Object: Use of a flow-diverting device has shown promising short-term results in the management of vertebral artery (VA) dissecting aneurysms, but there is still uncertainty regarding its long-term efficacy and safety. The authors report their initial experience with respect to the potential utility and long-term clinical outcomes of using a flow-diverting device in the treatment of unruptured dissecting VA aneurysms.
Methods: The authors conducted a retrospective review of all cases of unruptured intracranial VA dissecting aneurysms treated at their institution (Tuen Mun Hospital) with a flow-diverting device. They describe the clinical presentations and angiographic features of the cases and report the clinical outcome (with modified Rankin Scale [mRS] scores) at most recent follow-up, as well as results of the latest angiographic assessment, with particular focus on in-stent patency and side-branch occlusion.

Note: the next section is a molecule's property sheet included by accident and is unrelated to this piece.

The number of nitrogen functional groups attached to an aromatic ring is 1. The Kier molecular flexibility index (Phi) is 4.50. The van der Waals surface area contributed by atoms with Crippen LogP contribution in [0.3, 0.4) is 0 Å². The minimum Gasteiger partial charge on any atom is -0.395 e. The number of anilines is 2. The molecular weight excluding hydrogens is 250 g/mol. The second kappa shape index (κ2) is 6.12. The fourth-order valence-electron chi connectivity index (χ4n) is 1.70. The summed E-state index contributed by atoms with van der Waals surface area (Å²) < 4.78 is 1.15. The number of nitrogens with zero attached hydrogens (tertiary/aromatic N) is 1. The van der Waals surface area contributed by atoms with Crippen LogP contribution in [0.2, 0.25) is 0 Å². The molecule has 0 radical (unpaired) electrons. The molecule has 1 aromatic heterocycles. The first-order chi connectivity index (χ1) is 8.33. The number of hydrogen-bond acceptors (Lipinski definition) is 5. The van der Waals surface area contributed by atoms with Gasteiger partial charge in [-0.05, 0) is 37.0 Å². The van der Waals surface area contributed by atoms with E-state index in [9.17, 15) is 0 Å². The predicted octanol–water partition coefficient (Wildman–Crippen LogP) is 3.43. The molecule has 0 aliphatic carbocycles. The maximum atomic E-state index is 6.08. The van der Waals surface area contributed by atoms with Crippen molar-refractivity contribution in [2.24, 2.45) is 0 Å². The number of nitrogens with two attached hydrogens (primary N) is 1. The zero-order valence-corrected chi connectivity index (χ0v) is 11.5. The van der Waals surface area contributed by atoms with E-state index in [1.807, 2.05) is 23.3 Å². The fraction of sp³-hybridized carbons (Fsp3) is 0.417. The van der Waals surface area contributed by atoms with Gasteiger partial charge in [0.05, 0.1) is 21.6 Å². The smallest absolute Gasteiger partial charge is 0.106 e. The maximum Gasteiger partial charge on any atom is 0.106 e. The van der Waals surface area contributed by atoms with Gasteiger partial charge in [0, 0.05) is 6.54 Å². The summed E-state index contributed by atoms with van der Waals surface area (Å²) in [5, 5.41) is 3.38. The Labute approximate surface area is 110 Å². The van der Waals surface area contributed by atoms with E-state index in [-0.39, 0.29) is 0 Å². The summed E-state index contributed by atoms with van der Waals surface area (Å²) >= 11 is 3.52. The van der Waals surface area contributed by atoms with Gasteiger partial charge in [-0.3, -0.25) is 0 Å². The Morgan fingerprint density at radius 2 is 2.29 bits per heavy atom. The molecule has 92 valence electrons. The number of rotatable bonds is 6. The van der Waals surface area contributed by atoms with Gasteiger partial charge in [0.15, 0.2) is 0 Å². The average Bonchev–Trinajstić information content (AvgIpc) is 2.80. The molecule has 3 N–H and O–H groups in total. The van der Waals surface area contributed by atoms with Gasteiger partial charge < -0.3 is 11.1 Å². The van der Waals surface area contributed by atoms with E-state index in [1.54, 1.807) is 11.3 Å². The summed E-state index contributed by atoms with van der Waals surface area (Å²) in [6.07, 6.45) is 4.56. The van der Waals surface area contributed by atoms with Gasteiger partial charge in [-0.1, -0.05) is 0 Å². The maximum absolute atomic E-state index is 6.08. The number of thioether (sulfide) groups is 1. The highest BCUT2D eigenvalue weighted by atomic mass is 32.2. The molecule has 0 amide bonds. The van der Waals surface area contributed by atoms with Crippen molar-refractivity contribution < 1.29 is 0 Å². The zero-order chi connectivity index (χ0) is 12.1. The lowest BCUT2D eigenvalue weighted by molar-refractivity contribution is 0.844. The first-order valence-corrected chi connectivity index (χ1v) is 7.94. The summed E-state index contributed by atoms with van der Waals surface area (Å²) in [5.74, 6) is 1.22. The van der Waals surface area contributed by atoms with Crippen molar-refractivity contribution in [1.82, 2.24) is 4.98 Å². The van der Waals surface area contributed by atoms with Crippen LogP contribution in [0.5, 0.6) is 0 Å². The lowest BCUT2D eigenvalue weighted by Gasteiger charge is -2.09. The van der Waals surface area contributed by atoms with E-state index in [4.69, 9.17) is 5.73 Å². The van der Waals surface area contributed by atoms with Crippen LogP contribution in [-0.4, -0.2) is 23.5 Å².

Results: A total of 4 aneurysms were successfully obliterated by using flow-diverting devices alone. Two devices were deployed in a telescoping fashion in each of 2 aneurysms, whereas only 1 device was inserted in each of the other 2 aneurysms. No periprocedural complication was encountered. No patient showed any angiographic evidence of recurrence, in-stent thrombosis, or side-branch occlusion in angiographic reassessment at a mean of 22 months after treatment (range 18-24 months). As of the most recent clinical follow-up (mean 30 months after treatment, range 24-37 months), all patients had favorable outcomes (mRS Score 0).
Conclusions: Reconstruction using a flow-diverting device is an attractive alternative in definitive treatment of dissecting VA aneurysms, demonstrating favorable long-term clinical and angiographic outcomes and the ability to maintain parent artery and side-branch patency. It is particularly useful in cases with eloquent side-branch or dominant VA involvement.